Pennsy H-3 choppy performance

Does anyone have a trick to getting the MTH H-3 2-8-0 to operate smoothly below 5mph?  Using the DCS system and remote, this locomotive runs very choppy from 2-5 mph.  It lurches, stops for a second, lurches again, etc. The operation is very bad when starting a train or trying to switch cars into a siding in forward or reverse. Above 5 mph it runs like a dream.  What am I missing here?  This unit was brand new in the box when I purchased it last week, although it was manufactured about 4 years ago according to the literature.

Thanks All!


Original Post

Many times you can do a little PM on these to give you better low speed performance.  Proper lube and insuring there is no binding of any kind in the drive train makes a big difference in low speed performance, that applies to both MTH and Legacy.  I have a couple of MTH locomotives that are problematic at low speeds, but most smooth out by 2-3 scale MPH.  You should be able to improve the performance with a little mechanical PM and perhaps some lube.

Check the side rods to assure that they aren't binding.  Often, locos run smoother after break-in.  I have many, each with lots of hours, that will crawl smoothly at 2 and some even at 1 smph.

Be sure to have 18 volts on the track.

Cadillac Mike posted:

Thanks Barry.  I think Lionel has much better performance using Legacy but they don't make a little 2-8-0 that represents the era between the world wars.  The MTH locomotive looks great, I just wish it ran better.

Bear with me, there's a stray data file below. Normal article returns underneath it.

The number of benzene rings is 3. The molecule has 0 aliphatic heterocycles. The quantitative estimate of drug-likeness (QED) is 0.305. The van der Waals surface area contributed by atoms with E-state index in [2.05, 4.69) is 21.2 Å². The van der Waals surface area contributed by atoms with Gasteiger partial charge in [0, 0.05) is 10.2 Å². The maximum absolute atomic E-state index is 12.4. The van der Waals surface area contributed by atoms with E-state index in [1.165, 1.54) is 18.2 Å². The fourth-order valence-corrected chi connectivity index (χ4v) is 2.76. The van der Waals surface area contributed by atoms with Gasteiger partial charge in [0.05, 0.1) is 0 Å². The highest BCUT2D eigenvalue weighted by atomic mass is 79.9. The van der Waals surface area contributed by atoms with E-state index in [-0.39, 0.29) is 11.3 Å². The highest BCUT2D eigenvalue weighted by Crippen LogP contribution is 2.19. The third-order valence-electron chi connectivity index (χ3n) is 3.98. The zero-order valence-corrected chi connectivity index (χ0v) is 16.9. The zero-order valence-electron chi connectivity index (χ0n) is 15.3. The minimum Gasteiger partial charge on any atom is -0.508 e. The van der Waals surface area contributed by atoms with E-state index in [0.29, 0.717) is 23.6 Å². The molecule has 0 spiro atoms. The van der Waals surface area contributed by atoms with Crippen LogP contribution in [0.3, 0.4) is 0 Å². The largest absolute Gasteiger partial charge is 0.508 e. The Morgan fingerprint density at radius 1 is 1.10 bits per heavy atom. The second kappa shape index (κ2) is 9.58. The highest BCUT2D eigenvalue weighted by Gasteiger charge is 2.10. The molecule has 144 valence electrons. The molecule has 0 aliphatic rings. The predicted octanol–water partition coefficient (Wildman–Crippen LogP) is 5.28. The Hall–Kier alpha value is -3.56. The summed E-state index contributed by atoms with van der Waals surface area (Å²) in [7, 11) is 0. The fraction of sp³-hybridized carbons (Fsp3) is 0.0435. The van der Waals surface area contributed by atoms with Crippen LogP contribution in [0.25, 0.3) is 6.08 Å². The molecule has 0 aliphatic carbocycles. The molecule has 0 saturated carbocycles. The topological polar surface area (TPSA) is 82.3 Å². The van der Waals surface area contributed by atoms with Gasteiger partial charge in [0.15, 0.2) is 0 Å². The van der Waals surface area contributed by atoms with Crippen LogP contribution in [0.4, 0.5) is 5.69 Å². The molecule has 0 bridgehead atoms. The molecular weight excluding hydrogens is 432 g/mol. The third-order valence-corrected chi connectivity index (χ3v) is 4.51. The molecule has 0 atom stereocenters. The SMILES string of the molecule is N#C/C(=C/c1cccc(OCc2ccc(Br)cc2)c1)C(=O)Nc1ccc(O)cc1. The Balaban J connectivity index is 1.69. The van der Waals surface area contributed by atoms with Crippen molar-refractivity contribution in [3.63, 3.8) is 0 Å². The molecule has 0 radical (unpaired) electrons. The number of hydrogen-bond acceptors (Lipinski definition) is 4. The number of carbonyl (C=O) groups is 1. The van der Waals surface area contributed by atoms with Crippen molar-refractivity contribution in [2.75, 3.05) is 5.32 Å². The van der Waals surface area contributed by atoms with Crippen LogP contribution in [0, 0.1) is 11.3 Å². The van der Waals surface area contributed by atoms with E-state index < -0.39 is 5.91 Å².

Actually, the MTH H3 represents the era before any world war (even the Spanish-American War).  The prototype H3 dates from 1885.  The Lionel H9 and the MTH H10 represent the era between wars since their prototypes were first built in 1913.

Hi Bob, I actually have the Ma & Pa version without the Belpaire boiler.  While I know it is based on the Pennsy locomotive, the Ma & Pa #26 was built during the early part of the 20th century and was the main freight locomotive until the heavier consols came along in the mid-late '20s and she lasted until retirement in 1948 so it is the perfect model for "between the world wars." 

I have seen the prototype for the MTH Pennsy H-3 at the RR museum of PA in Strasburg and was excited to see Mike's produce this locomotive as I have admired it since the museum was built in the mid '70s.  Thanks for the prototype info on this engine, I always like to hear about the real trains we are modeling.  


Take Gunrunners advise. I have the same engine, same problem. I did a lube on everything moving then set it on my test track and had it running for over an hour. Then put engine layout and noticed an immediate difference in slower speed without any jerking or binding. Another hour on test track and she now creeps without a problem.

Good to know, thanks for the advice.  I really like this little critter but the performance has been terrible as you know.  Worst Premier steam locomotive I have purchased in the last 10 years and the only one that did not run well out of the box. Hopefully the "oiling around" will fix it.

Since the basic design of the prototype was used by so many different railroads, the model is an excellent starting point for bashing/re-detailing.  Joe Giannovario had an excellent pair or articles in OST detailing how he made one into a very credible N&W G1.  Some time soon, I plan to bash one into a Southern Ry G-2.

Add Reply

Likes (1)
This forum is sponsored by MTH Electric Trains

OGR Publishing, Inc. PO Box 218, Hilliard, OH 43026 330-757-3020